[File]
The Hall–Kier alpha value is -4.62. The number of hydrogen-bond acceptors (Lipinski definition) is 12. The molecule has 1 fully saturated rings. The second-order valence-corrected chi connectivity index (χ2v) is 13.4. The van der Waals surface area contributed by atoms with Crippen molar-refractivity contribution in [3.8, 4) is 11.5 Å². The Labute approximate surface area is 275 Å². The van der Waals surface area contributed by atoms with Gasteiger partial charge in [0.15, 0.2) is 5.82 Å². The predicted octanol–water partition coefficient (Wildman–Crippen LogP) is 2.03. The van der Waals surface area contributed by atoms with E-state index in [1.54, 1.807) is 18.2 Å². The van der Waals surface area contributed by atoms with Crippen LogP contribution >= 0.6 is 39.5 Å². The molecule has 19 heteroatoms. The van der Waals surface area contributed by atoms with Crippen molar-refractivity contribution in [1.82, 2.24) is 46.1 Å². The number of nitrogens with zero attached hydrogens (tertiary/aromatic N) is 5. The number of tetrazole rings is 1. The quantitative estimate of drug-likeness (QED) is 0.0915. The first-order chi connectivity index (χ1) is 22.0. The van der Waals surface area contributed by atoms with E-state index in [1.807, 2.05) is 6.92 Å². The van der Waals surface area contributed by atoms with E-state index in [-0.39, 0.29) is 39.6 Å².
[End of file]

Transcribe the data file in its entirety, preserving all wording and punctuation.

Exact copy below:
The Hall–Kier alpha value is -4.62. The number of hydrogen-bond acceptors (Lipinski definition) is 12. The molecule has 1 fully saturated rings. The second-order valence-corrected chi connectivity index (χ2v) is 13.4. The van der Waals surface area contributed by atoms with Crippen molar-refractivity contribution in [3.8, 4) is 11.5 Å². The Labute approximate surface area is 275 Å². The van der Waals surface area contributed by atoms with Gasteiger partial charge in [0.15, 0.2) is 5.82 Å². The predicted octanol–water partition coefficient (Wildman–Crippen LogP) is 2.03. The van der Waals surface area contributed by atoms with E-state index in [1.54, 1.807) is 18.2 Å². The van der Waals surface area contributed by atoms with Crippen LogP contribution >= 0.6 is 39.5 Å². The molecule has 19 heteroatoms. The van der Waals surface area contributed by atoms with Crippen molar-refractivity contribution in [1.82, 2.24) is 46.1 Å². The number of nitrogens with zero attached hydrogens (tertiary/aromatic N) is 5. The number of tetrazole rings is 1. The quantitative estimate of drug-likeness (QED) is 0.0915. The first-order chi connectivity index (χ1) is 22.0. The van der Waals surface area contributed by atoms with E-state index in [1.807, 2.05) is 6.92 Å². The van der Waals surface area contributed by atoms with E-state index in [-0.39, 0.29) is 39.6 Å².